Kernel Korner - Kernel Mode Linux for AMD64
In KML for IA-32, system call invocations are translated automatically into fast, direct function calls without modifying user programs. This is possible because the recent GNU C Library for IA-32 has a mechanism to choose one of several methods that the kernel provides for system call invocation, and the KML provides direct function calls as one way of invoking system calls.
However, the GNU C Library for AMD64 doesn't have such a mechanism for choosing among methods of system call invocations. Therefore, I created a patch for the GNU C Library. With the patch, kernel-mode user processes can invoke system calls rapidly, because the invocations automatically are translated to function calls. The patch is available from the KML site (see Resources).
One of advantages of KML is the kernel-mode user processes are almost the same as usual user processes except for their privilege level. That is, kernel-mode user processes can do almost anything that ordinary user processes can do. For example, kernel-mode user processes can invoke all system calls. This means they can use filesystems. They also can call open, read, write and other functions, including network systems, with socket, connect and bind. They even can create processes and threads with fork, clone and execve. In addition, they have their own memory address space that they can access freely. Even if a kernel-mode user process uses tons of memory, the kernel pages out the memory.
Moreover, the scheduling mechanism and the signal mechanism of the original Linux kernel work for the kernel-mode user processes. You can check this by executing the following commands:
% cp /usr/bin/yes /trusted/bin % /trusted/bin/yes
You should notice that your system does not hang. This is true, because the kernel's scheduler preempts the kernel-mode yes and gives CPU time to other processes. You can stop the kernel-mode yes by sending Ctrl-C. This means the kernel can interrupt the kernel-mode yes and send a signal to kill it.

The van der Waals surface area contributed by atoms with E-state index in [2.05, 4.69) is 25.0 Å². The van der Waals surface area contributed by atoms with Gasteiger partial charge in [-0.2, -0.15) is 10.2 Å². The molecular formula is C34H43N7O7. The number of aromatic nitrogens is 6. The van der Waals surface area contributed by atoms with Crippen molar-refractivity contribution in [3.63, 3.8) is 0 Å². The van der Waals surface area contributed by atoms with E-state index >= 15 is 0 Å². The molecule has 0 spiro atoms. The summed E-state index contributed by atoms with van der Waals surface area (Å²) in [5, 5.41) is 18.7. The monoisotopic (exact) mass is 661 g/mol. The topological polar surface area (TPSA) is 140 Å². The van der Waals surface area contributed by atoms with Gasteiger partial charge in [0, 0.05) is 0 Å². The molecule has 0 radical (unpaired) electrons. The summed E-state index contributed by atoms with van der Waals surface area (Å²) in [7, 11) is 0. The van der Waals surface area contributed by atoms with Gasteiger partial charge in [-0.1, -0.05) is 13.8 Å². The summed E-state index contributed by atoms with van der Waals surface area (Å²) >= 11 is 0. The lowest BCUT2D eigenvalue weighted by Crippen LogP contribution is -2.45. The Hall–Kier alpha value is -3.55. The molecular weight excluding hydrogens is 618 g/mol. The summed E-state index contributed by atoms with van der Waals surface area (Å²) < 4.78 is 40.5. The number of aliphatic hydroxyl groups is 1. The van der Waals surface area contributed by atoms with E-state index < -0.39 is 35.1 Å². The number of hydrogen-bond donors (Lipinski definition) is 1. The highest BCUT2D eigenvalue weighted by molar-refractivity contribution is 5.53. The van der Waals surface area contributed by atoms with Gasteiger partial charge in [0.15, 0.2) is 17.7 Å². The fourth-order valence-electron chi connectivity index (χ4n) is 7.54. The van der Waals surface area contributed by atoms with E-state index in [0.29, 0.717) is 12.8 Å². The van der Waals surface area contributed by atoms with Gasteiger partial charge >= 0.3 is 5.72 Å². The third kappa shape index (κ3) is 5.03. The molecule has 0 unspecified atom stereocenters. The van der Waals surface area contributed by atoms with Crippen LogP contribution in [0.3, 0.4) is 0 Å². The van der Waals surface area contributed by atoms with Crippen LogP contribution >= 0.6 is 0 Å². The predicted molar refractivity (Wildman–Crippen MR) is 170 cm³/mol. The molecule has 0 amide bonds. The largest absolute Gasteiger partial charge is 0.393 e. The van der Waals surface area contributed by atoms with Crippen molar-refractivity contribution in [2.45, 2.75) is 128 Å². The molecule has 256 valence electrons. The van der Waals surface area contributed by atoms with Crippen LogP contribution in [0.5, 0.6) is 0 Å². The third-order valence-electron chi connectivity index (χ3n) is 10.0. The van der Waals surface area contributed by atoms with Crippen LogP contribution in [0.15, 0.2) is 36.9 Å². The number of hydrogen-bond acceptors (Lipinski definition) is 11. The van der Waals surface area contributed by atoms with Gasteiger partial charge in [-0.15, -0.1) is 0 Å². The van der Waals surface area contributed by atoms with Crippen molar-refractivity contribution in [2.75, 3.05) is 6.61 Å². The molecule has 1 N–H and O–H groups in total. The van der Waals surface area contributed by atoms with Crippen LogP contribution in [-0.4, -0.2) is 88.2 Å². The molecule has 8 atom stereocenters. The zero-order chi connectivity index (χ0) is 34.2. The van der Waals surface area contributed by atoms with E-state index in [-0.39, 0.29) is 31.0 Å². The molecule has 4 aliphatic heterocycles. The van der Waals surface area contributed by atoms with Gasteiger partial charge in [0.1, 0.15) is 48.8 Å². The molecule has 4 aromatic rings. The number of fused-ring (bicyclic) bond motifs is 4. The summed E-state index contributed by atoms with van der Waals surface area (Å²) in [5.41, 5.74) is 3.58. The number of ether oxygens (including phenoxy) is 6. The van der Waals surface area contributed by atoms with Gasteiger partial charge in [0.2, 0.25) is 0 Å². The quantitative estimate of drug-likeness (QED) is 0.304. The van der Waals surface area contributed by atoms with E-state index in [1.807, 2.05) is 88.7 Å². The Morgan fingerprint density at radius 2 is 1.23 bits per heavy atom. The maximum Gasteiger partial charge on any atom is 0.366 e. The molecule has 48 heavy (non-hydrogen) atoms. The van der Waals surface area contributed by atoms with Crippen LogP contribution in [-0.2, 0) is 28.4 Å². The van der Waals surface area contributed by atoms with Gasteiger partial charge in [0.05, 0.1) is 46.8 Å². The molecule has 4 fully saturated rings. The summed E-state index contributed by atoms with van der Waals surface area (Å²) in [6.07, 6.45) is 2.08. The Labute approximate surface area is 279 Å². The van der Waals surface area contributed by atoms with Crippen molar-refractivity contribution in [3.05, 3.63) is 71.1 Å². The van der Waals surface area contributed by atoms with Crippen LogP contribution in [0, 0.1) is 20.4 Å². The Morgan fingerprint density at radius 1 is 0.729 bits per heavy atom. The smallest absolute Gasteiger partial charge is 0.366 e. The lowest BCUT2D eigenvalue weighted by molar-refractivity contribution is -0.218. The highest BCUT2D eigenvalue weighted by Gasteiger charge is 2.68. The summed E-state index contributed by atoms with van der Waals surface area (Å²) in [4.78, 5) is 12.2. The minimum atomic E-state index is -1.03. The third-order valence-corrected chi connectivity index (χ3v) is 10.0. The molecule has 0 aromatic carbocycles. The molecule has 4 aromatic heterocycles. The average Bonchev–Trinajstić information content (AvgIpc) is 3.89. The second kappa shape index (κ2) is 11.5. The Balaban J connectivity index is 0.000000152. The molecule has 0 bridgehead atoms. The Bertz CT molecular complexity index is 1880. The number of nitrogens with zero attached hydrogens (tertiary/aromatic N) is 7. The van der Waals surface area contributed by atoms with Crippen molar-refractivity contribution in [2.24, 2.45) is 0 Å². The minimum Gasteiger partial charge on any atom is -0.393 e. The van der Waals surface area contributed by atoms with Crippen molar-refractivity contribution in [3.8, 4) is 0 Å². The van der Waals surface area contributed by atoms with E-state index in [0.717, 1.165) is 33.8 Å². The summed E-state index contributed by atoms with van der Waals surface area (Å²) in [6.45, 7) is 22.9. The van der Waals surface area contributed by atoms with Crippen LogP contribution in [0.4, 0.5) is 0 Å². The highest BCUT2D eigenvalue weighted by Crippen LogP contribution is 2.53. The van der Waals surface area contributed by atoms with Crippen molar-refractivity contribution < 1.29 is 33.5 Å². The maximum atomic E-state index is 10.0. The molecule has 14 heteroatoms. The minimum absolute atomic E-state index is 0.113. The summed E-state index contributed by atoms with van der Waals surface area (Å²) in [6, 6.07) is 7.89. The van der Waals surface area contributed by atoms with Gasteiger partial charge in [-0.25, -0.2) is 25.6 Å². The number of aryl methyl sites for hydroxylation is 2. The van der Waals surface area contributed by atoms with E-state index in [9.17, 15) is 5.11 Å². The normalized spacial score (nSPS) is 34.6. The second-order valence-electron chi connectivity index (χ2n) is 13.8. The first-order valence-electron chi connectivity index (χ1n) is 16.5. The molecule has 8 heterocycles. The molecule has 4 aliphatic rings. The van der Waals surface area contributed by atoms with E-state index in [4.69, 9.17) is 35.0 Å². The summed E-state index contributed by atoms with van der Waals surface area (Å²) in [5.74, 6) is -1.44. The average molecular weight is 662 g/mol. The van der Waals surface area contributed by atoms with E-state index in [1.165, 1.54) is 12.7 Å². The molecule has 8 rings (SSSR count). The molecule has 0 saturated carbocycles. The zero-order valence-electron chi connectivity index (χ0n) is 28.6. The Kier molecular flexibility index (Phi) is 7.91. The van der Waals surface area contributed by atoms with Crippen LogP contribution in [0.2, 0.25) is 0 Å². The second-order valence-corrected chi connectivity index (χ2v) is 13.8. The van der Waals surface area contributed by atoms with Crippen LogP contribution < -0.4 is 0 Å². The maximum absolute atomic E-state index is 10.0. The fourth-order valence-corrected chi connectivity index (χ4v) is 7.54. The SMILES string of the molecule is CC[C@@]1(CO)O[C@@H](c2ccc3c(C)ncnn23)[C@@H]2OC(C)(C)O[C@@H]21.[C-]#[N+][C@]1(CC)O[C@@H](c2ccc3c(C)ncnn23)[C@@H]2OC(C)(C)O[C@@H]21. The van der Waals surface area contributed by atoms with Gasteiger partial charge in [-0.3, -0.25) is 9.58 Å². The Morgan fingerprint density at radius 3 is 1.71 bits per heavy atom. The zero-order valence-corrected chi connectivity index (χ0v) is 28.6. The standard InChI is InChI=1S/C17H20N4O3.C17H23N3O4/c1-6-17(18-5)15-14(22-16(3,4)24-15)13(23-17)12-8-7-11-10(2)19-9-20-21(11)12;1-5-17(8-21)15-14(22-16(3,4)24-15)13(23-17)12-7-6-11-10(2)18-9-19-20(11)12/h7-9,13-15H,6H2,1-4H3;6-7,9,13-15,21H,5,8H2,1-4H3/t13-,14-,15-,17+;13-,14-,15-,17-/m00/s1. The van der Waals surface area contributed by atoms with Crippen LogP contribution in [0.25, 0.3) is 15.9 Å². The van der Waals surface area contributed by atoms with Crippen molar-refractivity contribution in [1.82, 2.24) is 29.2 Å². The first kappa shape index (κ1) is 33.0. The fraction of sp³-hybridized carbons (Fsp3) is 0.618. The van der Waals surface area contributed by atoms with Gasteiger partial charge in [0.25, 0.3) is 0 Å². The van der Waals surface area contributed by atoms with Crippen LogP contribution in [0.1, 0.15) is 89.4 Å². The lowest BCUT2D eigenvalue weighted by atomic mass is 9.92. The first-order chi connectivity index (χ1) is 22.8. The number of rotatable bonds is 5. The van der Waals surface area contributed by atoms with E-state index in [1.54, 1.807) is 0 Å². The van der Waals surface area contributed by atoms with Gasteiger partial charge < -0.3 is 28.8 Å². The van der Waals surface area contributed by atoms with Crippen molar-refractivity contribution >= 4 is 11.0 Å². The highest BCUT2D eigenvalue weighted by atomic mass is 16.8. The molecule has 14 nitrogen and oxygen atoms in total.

As described in the previous section, kernel-mode user processes are ordinary user processes and can perform almost every task that user processes can perform. However, there are a few exceptions:
Kernel-mode user processes cannot modify their GS segment register, because KML uses the GS segment register internally to eliminate the overhead of SWAPGS instruction.
32-bit binaries cannot be executed in kernel mode on AMD64. KML for AMD64, like other typical OS kernels for AMD64, runs in 64-bit mode and there is no efficient way to let 32-bit programs directly call 64-bit functions.
Please notice that, as in the case of KML for IA-32, these limitations are present only in kernel-mode user processes. Ordinary user processes can alter their GS selector, and IA-32 binaries can be executed if an IA-32 emulation environment is set up.
The way to execute user processes in kernel mode in AMD64 is almost the same as it is in IA-32. To execute user processes in kernel mode, the only thing KML does is launch user processes with the CS segment register, which points to the kernel code segment instead of user code segment.
In AMD64 CPUs, the privilege level of running programs is determined by the privilege level of their code segment. This is almost the same as in IA-32 CPUs; the only difference is the segmentation memory system is degenerated in AMD64. Although segment registers still are used in 64-bit mode of AMD64, the only segment that the segment registers can use is the 16 EB flat segment. Thus, the role of the segment descriptors is simply to specify privilege levels. Therefore, only four segments—kernel code segment, kernel data segment, user code segment—exist in 64-bit mode.
Although it is fairly easy to execute user processes in kernel mode, as shown in the previous section, there is a big problem—the stack starvation problem. The problem itself is almost the same as that of KML for IA-32, so I describe it briefly here. Further details are available in my previous article.
The original Linux kernel for AMD64 handles interrupts and exceptions by using the legacy interrupt gates mechanism. For each interrupt/exception, the kernel specifies an interrupt handler by using the interrupt gates in advance, typically at boot time. If an interrupt occurs, the AMD64 CPU suspends the running program, saves the execution context of the program and executes the interrupt handler specified in the corresponding interrupt gate.